A seventh gift is the gift of renewal.  We usually think that renewal is the Holy Spirit’s job.  By and large, it is.  But in a pastorate, it is also the congregation’s job. The church must help preserve the pastor’s spirit.  See that he gets time out to let his souls slow down and get renewed.   Make sure he takes a study leave and gets adequate vacation.

In one church, besides my vacation, I was given two weeks of study leave each year where I got away  by myself to think, study and pray.  I did this in January and July.  These weeks allowed me to do advance planning, to prepare preaching ahead of time.  An occasional sabbatical is also a wonderful gift.   Also, the larger the church and more responsibilities your pastor has, the more intentional a church must be about this.   You want your pastor to be spiritually, emotionally and physically healthy.

The Gift of Followership
Finally, there is the gift of followership.  Follow your pastor as your pastor follows Christ.  If he does, and if he works closely with the elders, let your pastor lead.  Of course, trust must be earned.   But when it is there, then give your pastors joy by buying into the Hebrews 13.17 mandate.  It will be to your advantage. That text says, “ Obey your leaders and submit to them,  [and the context here is clearly to submit as they follow Christ], for they are keeping watch over your souls as those who will have to give an account.  Let them do this with joy and not with groaning, for that would be of no advantage to you.”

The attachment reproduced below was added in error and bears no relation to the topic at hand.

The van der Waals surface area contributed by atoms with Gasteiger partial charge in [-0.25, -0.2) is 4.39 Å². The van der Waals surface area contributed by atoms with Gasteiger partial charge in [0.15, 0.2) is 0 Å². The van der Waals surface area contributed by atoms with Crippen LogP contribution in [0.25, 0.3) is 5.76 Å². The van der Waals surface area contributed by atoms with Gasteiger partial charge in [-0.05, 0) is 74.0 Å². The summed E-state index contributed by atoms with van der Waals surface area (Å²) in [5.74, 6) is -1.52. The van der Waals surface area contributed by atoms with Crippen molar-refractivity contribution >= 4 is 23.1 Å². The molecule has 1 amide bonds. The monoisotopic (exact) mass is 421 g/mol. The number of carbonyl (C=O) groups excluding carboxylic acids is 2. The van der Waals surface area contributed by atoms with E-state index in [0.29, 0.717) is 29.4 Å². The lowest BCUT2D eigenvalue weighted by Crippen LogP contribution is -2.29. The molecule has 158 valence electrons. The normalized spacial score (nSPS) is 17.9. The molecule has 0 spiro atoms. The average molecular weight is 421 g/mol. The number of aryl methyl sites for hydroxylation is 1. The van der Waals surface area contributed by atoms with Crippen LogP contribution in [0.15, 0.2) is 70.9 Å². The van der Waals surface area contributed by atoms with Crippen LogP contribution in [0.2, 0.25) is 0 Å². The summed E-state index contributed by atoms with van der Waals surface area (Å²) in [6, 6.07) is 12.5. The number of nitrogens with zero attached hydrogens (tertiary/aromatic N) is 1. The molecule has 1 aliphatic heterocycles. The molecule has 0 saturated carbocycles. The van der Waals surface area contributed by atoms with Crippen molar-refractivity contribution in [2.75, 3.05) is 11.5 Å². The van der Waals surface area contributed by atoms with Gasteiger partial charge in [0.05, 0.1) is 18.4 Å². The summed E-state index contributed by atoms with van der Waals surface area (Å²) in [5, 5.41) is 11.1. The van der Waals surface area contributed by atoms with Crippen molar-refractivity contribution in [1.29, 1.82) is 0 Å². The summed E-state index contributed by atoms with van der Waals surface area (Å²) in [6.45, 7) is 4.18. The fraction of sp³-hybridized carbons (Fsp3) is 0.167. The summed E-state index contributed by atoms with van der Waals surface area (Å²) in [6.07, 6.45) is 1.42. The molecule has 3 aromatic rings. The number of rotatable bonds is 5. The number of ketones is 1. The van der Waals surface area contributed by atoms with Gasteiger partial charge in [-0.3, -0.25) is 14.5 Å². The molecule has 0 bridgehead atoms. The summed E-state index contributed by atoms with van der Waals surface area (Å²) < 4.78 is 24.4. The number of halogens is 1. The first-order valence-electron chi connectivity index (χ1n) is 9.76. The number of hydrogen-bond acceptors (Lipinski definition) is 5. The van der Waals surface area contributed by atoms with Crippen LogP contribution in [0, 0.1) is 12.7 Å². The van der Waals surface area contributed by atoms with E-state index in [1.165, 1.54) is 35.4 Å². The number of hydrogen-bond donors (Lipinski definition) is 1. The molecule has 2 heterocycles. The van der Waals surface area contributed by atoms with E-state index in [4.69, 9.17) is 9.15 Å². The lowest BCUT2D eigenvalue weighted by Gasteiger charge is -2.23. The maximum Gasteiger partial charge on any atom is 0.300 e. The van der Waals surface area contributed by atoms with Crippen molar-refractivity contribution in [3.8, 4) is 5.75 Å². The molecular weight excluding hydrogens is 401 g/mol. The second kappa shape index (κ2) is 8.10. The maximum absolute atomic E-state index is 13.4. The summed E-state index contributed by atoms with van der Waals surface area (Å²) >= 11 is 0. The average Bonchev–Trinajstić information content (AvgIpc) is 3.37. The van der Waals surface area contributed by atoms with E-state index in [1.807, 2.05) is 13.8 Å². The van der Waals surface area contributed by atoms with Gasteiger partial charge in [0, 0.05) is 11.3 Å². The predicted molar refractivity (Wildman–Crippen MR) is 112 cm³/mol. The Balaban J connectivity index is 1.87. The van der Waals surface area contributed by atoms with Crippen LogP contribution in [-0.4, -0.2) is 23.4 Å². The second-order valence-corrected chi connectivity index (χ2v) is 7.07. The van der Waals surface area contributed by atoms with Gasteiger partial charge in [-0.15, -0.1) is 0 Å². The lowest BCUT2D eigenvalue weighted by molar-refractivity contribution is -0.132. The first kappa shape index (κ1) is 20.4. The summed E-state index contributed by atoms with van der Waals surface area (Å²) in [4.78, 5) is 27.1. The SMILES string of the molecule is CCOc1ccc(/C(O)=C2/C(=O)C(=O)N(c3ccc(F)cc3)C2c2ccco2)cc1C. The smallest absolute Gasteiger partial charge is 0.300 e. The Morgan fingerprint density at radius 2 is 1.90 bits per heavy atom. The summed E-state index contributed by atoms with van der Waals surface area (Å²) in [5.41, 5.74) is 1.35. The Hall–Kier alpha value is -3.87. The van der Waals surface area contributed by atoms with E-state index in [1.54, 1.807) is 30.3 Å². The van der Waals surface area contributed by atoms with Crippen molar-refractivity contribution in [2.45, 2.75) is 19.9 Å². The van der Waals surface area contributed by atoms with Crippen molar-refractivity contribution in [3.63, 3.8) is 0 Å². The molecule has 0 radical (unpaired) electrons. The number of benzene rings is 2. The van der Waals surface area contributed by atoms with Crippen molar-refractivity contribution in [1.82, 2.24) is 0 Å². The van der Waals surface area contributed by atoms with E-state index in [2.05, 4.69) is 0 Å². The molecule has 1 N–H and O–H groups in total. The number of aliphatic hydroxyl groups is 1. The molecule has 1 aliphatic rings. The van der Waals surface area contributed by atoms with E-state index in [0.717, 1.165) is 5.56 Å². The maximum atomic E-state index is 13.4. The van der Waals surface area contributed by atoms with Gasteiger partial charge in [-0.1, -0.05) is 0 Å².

These days everyone wants to be a leader and no one wants to follow. But followership in a church is just as important as leadership  (it is a shepherd/sheep thing remember?).

God gives leaders vision.  He gives them faith.  He calls them to change the status quo.  Wise leaders will check their vision with other godly leaders.  As they set a prudent, Biblically driven plan before the church, get ready to follow.  Let them lead.

Bless your pastor
So here are eight gifts you can give to encourage and bless your pastor:  the gifts of affirmation, direct conversation, prayer, family blessing, marriage blessing, relational grace, renewal, and the gift of followership.

As you give these gifts, your pastor will be blessed.  Unless, of course, you ignore them.  If you do not take them seriously, I can almost guarantee that you will ensure a short pastorate.

Hey, it’s easy to get rid of your pastor.  There are actually hundreds of ways to do it.  But to keep him, and to ensure leadership continuity, well, that takes work too.  It will take some intentional gift-giving.  So try setting a new course for your church.  Start here.  If you do, who knows what God will do through your church?